Overall, the SGUA, alongside a large EU delegation in Kyiv, benefits from broad support within the European External Action Service; and high-level backing from the commissioner for European neighbourhood policy and enlargement negotiations, and the deputy director-general of the Directorate-General for European Neighbourhood Policy and Enlargement Negotiations (DG NEAR), both of whom adapt their institutions’ assistance to Ukraine in response to challenges on the ground.

At the macro level, the SGUA is able to tailor its supply of assistance and expertise to Ukrainian needs. As a result, assistance has become more systemic, focusing on strengthening state capacity rather than merely facilitating legal approximation. The EU has been able to deploy a mix of instruments in a comprehensive way, with clear conditions and accompanying policy dialogue, as well as coordinating strategically with member states and other donors. This hybrid approach is not in itself a particular innovation – it has been done elsewhere by the EU – but its application to the challenges of reform in Ukraine represents an important innovation. With the SGUA and its considerable staff capacity, together with the European delegation, the EU is able to assist with implementation of reform much more robustly than before.

The SGUA mediates between Kyiv and Brussels by helping the Ukrainian authorities to access the relevant directorates of the European Commission. However, the Commission’s staff can only devote limited attention to Ukraine, given their wide responsibilities. This has hampered the process. While the EU has concluded ambitious and complex agreements with the countries of the EaP, including Ukraine, capacity within individual directorates has not increased accordingly. Moreover, such agreements have added to the already heavy workload of staff. DG NEAR and the directorates dealing with trade, health and food safety have chiefly been able to focus on Ukraine to complement the work of other EU bodies. This reflects the rather diffuse ‘ownership’ of the AA implementation process across EU institutions.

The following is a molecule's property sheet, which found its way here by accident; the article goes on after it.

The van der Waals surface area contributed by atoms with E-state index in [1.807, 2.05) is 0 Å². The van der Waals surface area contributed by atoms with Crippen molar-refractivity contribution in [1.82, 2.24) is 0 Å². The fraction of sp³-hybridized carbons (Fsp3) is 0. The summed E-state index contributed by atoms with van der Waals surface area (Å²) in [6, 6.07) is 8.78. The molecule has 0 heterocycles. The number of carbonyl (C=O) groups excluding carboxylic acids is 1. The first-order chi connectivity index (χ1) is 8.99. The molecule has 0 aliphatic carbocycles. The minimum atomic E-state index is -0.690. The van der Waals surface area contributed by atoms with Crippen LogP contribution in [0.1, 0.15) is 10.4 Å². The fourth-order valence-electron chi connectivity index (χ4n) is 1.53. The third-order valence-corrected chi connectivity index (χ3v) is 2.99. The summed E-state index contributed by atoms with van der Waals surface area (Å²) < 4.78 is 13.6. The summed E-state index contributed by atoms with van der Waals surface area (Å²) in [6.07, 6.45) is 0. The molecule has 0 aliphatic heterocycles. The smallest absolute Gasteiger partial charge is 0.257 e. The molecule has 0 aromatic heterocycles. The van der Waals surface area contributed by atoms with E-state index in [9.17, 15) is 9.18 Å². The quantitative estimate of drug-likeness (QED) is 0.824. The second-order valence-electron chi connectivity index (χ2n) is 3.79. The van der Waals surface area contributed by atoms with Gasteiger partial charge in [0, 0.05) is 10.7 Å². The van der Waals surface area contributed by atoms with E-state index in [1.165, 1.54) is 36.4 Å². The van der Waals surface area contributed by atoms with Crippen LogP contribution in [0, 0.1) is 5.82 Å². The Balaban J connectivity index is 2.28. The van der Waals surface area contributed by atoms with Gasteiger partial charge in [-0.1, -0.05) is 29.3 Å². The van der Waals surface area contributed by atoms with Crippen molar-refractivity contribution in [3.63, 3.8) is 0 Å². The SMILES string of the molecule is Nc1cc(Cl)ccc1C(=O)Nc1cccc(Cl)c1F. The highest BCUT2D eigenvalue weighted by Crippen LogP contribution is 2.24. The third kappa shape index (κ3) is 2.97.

1. The EU must have realistic expectations of how long it will take for Ukraine to reform. The EU must maintain strong conditionality in the long term to stimulate real, rather than partial or cosmetic, reforms. Ukraine must recognize that European integration is impossible without delivery of political and economic transformation.
  2. The EU’s Support Group for Ukraine (SGU) has been a particularly successful innovation in policy towards Ukraine. The SGU has matched the supply of expertise to need. The EU should rely on this tailored and agile mechanism when planning assistance for Ukraine.
  3. The EU’s support should move away from classic, pre-scripted technical assistance projects – the effectiveness of which is very low – to tailored, more flexible and longer-term programmes of at least four to five years in duration. The EU should consider using some instruments that have been successfully deployed in Romania (and learn lessons from failure in Bulgaria) to support the rule of law and judicial reforms.
  4. Support for Ukrainian businesses, especially small and medium-sized enterprises, is needed to help them withstand competitive pressure. This gap remains a major weakness in the EU’s strategy towards Ukraine (especially at the regional level), and contrasts with the support available to EU accession candidate countries.
  5. Land reform – allowing and facilitating a functioning market for land – is badly needed to ensure that Ukraine’s large but low-productivity agricultural sector is a powerhouse for longer-term economic growth.
  6. Further reform of Ukraine’s more than 3,000 state-owned enterprises is essential. Efforts should focus on three areas: improving the corporate governance of strategic entities identified as likely to remain in state ownership; privatizing the remaining enterprises and assets for which there is a ready market; and closing the rest. Reform should also include the sale of over 10 million hectares of agricultural land currently in state ownership, which could potentially raise big sums for the state budget.